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‘Scandal’ goes out “Over a Cliff”

‘Scandal’ goes out “Over a Cliff”

‘Scandal’ goes out “Over a Cliff”
April 22
14:58 2018

You have been warned: some spoilers from the “Scandal” finale are ahead.

Fans gathered around their television sets Thursday evening, some of whom likely poured glasses of red wine and popped bags of popcorn, in preparation to endure the series finale of ABC’s political thriller “Scandal.”

Helmed by landmark creator Shonda Rhimes, the drama began with a short seven-episode run in the spring of 2012 and debuted to soft ratings (nearly resulting in cancellation) before gradually gaining momentum throughout it’s second season. The series entered the top 10 most-watched by it’s fourth season.

Centering around D.C. fixer Olivia Pope, the series stars Kerry Washington and served as a career-changing moment for the actress.

When the series debuted, Washington became the first black woman to serve as the lead character on a television series since 1974. To further her, and the series’, place in history, Washington received two back-to-back Primetime Emmy nominations for her work in the second and third seasons, becoming only the fifth black woman to receive the nod. The award would finally (and historically) be won by Viola Davis for her role in another “Shondaland” series, “How to Get Away with Murder” in 2015.

Olivia and her team of misfits-turned-professionals (Abby, Huck, Quinn, etc.) worked to save and preserve the careers of important figures. Whether it involved covering up the murder of a spouse, paying someone off or literally killing someone, Olivia Pope & Associates had their backs.

“Scandal” also explored the shenanigans inside the White House and the United States government, as President Fitzgerald “Fitz” Grant begin having an affair during her time as his campaign manager. Subsequently, Olivia and her team rigged the election in favor of Fitz, setting the events of the series in motion and changing the course of (fictional) America’s history.

Of course, this would become complicated by the existence of Jake Ballard (Scott Foley), a U.S. government agent who has absolutely no ethics or morals, as well as the existence of B613, a secret organization more powerful than anyone in the White House and controls even the president.

President Grant would eventually be succeeded by another President Grant, as his ex-wife Mellie was elected to the office after a complicated and convoluted sixth season.

The series has been one of the leaders in diversity when it comes to the mainstream small screen. With Washington at the lead, the main cast includes members of many different races and sexualities.

The series gave us numerous memorable characters including, but not limited to, Papa Pope, Mama Pope, former Vice President Sally Langston (all of whom preached fans into corners with their impressive monologues) as well as former Chief of Staff and Vice President Cyrus Beene, portrayed marvelously by Emmy winner Joe Morton, Emmy nominees Khandi Alexander and Kate Burton, and should-have-been-Emmy-nominee Jeff Perry, respectively.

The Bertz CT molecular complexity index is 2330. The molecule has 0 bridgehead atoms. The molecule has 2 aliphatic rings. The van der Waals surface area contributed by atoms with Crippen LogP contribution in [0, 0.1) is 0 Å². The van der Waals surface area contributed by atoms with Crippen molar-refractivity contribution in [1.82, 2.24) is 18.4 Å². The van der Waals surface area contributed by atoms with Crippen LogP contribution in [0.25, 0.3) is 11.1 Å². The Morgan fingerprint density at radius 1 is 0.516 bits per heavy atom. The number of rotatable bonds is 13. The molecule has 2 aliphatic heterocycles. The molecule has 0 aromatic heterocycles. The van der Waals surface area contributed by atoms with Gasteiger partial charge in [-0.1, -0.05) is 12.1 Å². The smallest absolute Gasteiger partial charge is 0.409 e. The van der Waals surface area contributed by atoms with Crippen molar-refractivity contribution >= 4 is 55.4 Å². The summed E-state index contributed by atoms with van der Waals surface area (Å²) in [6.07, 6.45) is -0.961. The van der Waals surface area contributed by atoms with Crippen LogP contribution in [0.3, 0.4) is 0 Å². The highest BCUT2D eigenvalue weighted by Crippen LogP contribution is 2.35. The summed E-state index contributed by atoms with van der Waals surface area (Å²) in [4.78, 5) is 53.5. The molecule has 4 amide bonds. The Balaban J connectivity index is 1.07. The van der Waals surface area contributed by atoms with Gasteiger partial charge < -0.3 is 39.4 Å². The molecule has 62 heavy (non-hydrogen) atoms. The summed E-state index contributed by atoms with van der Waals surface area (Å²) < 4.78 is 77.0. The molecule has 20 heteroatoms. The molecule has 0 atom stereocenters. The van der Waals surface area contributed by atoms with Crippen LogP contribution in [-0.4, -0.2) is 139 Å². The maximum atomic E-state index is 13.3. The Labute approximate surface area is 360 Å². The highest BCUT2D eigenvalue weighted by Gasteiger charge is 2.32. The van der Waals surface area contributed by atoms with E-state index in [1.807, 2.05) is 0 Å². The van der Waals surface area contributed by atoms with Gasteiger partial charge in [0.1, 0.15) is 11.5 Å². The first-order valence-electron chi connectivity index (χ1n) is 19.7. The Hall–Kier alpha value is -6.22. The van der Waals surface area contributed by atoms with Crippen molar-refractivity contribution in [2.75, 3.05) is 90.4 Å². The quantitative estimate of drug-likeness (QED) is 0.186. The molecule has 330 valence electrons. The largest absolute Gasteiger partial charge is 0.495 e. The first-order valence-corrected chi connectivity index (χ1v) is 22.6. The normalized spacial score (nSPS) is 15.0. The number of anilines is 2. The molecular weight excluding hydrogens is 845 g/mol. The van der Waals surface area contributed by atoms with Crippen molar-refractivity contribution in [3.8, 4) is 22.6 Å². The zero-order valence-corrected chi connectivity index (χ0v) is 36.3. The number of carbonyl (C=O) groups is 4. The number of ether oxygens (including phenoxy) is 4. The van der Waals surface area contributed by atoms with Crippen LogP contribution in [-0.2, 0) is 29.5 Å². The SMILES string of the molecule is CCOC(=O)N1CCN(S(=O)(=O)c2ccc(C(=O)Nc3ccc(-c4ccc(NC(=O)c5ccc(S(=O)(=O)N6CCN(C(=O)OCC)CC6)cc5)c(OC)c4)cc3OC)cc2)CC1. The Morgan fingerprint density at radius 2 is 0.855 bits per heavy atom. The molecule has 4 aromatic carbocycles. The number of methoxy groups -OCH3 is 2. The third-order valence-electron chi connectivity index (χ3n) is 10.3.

Morton won his Emmy for Outstanding Guest Actor in a Drama Series for the series’ third season.

Now, after all the twists and turns of the last seven seasons (124 episodes), the series had one place left to go: “Over a Cliff” (the title of the final episode — no one actually did that).

The finale, and the episodes leading up to it, worked hard to handle everything that needed closing. Olivia could not decide if she wanted to be a good (can I even use that word to describe Olivia Pope?) or bad person. One minute she was essentially ordering the death of a friend and the next crying for that same friend.

But in the end, Olivia redeemed herself, as she fought to make the U.S. better by exposing herself as command of the secret organization B613, which has been controlling the U.S for the past three decades. In a final attempt to place her hat back on, she fought to expose the organization her father started, as well as Jake, who is currently heading the secret organization.

I went in expecting several beloved characters to perish, but we lost just one. After seven years of David Rosen losing at pretty much everything, it was sad to see him lose his life in the end due to Veep Cyrus Beene’s lust for power and the White House.

Other than David and his love, Abby (who was of course sad at the fact that her fiancé was murdered), pretty much everyone ended up as happy as they could.

Based on the final scenes, Quinn, her daughter and her husband ended up happily ever after. Mellie and Olivia’s former employee Marcus ended up together, and while we did not see Olivia and Fitz making jam in Vermont, it appeared likely they ended up together.

But more importantly, a portrait of Olivia Pope at the National Portrait Gallery appears in the final scene, something Rhimes subsequently said was very clear to her, but will remain a mystery to fans. However, it indicates that Olivia either eventually becomes president or first lady. But who really knows?

Overall, “Scandal” was a worthwhile series to follow over the last six and a half years, and I regret no part of my involvement as a “Gladiator.” However, I can also see how the series lost viewers as it aged, but no series is without faults.

All in all, I am a happy fan. The good people were standing in the sun with white hats on (although the most moral person of the series perished), and the bad people either went to prison or lost their powerful positions, and that is satisfying enough.

Finale Score: 3.5/5

Featured Image: Courtesy Facebook

About Author

Sean Riedel

Sean Riedel

Sean Riedel was the news editor at the North Texas Daily from August 2018 to May 2019, and previously served as a staff writer from June 2017 to August 2018.

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